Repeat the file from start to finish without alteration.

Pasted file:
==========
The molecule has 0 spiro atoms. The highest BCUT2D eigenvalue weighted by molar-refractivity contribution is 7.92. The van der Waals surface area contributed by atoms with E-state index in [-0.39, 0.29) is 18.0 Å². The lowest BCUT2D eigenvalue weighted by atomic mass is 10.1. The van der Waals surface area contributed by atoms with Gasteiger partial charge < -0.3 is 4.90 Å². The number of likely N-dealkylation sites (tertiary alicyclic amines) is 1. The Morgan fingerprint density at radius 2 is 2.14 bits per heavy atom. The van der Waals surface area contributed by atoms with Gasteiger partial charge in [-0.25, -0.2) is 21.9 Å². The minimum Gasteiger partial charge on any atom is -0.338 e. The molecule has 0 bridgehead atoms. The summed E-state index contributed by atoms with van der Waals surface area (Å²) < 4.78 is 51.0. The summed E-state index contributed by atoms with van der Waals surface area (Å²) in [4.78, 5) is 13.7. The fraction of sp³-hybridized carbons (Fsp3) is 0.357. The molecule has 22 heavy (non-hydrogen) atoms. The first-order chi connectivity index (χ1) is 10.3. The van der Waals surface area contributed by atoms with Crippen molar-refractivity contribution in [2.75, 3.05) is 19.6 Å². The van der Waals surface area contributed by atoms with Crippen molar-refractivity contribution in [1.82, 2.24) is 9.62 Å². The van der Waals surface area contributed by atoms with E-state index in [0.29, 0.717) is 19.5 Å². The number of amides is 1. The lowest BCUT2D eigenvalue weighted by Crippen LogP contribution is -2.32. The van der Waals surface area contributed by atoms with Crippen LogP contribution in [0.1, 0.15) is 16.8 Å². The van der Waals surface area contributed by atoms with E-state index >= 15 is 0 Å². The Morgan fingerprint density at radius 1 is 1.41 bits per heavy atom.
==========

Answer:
The molecule has 0 spiro atoms. The highest BCUT2D eigenvalue weighted by molar-refractivity contribution is 7.92. The van der Waals surface area contributed by atoms with E-state index in [-0.39, 0.29) is 18.0 Å². The lowest BCUT2D eigenvalue weighted by atomic mass is 10.1. The van der Waals surface area contributed by atoms with Gasteiger partial charge < -0.3 is 4.90 Å². The number of likely N-dealkylation sites (tertiary alicyclic amines) is 1. The Morgan fingerprint density at radius 2 is 2.14 bits per heavy atom. The van der Waals surface area contributed by atoms with Gasteiger partial charge in [-0.25, -0.2) is 21.9 Å². The minimum Gasteiger partial charge on any atom is -0.338 e. The molecule has 0 bridgehead atoms. The summed E-state index contributed by atoms with van der Waals surface area (Å²) < 4.78 is 51.0. The summed E-state index contributed by atoms with van der Waals surface area (Å²) in [4.78, 5) is 13.7. The fraction of sp³-hybridized carbons (Fsp3) is 0.357. The molecule has 22 heavy (non-hydrogen) atoms. The first-order chi connectivity index (χ1) is 10.3. The van der Waals surface area contributed by atoms with Crippen molar-refractivity contribution in [2.75, 3.05) is 19.6 Å². The van der Waals surface area contributed by atoms with Crippen molar-refractivity contribution in [1.82, 2.24) is 9.62 Å². The van der Waals surface area contributed by atoms with E-state index in [0.29, 0.717) is 19.5 Å². The number of amides is 1. The lowest BCUT2D eigenvalue weighted by Crippen LogP contribution is -2.32. The van der Waals surface area contributed by atoms with Crippen LogP contribution in [0.1, 0.15) is 16.8 Å². The van der Waals surface area contributed by atoms with E-state index >= 15 is 0 Å². The Morgan fingerprint density at radius 1 is 1.41 bits per heavy atom.